While the NNPC is seen moving away from its 43 year-old tradition of opacity after making public its Audited Financial Statement in June this year, analysts still believe that the state oil corporation is not the right organisation to push the bio-fuel agenda. This is primarily because they find the government’s “insufficient capacity to bureaucratic bottlenecks and weak accountability systems as seen with NNPC and crude oil refineries in Nigeria,” says Enemuo.
To ensure that the biofuel project delivers on its objectives, Enemuo says: “The government needs to drop its statist tendencies to economic management while making policies that will incentivise the private sector to participate in the biofuel space.”
No doubt, the NNPC has the best of hands that can handle the project successfully, says Olatunde Dondondawa, a Lagos-based independent energy sector analyst. “But bureaucracy and lack of accountability are issues of concerns.”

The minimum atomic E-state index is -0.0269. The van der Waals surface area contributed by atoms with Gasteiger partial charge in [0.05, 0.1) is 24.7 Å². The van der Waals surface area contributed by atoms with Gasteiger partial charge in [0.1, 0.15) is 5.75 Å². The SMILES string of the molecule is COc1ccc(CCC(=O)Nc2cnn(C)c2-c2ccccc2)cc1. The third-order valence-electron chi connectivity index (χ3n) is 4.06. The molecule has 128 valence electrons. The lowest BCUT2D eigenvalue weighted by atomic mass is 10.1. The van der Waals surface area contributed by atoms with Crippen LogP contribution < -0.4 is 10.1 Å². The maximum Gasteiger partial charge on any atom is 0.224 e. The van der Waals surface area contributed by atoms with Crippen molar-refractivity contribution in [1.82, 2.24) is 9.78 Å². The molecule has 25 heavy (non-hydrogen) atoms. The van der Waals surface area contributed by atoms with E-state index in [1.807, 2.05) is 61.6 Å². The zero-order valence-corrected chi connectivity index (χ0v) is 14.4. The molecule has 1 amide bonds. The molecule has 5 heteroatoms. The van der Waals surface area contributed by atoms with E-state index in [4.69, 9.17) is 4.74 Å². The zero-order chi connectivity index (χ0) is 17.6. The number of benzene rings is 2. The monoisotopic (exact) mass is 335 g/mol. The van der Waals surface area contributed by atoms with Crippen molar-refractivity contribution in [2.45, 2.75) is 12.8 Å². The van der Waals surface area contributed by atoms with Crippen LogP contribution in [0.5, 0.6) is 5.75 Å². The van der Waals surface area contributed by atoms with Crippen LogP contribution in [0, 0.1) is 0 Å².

Another challenge also is a lack of continuity, says Dodondawa. “For instance, what happens if the present GMD is replaced today? Another GMD may not believe in the agenda and he may come with his agenda too that may negate what has already been started. Until the NNPC Act is amended and allows private investors to handle the project, things may not change,” he adds.
A case for private sector-led biofuel drive